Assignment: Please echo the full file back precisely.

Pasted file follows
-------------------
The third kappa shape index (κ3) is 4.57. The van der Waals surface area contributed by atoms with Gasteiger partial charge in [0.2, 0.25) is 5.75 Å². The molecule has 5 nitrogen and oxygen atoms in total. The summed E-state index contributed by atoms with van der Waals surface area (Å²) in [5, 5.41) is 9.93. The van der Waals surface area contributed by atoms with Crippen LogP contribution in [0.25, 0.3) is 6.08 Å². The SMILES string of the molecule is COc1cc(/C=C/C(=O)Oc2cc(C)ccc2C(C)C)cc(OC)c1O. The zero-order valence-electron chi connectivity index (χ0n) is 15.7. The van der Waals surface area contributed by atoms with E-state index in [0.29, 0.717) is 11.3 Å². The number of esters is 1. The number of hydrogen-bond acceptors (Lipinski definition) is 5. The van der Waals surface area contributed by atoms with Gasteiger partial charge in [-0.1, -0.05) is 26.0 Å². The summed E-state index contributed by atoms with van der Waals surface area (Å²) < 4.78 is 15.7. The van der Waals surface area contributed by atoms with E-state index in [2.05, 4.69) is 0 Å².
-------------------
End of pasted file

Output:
The third kappa shape index (κ3) is 4.57. The van der Waals surface area contributed by atoms with Gasteiger partial charge in [0.2, 0.25) is 5.75 Å². The molecule has 5 nitrogen and oxygen atoms in total. The summed E-state index contributed by atoms with van der Waals surface area (Å²) in [5, 5.41) is 9.93. The van der Waals surface area contributed by atoms with Crippen LogP contribution in [0.25, 0.3) is 6.08 Å². The SMILES string of the molecule is COc1cc(/C=C/C(=O)Oc2cc(C)ccc2C(C)C)cc(OC)c1O. The zero-order valence-electron chi connectivity index (χ0n) is 15.7. The van der Waals surface area contributed by atoms with E-state index in [0.29, 0.717) is 11.3 Å². The number of esters is 1. The number of hydrogen-bond acceptors (Lipinski definition) is 5. The van der Waals surface area contributed by atoms with Gasteiger partial charge in [-0.1, -0.05) is 26.0 Å². The summed E-state index contributed by atoms with van der Waals surface area (Å²) < 4.78 is 15.7. The van der Waals surface area contributed by atoms with E-state index in [2.05, 4.69) is 0 Å².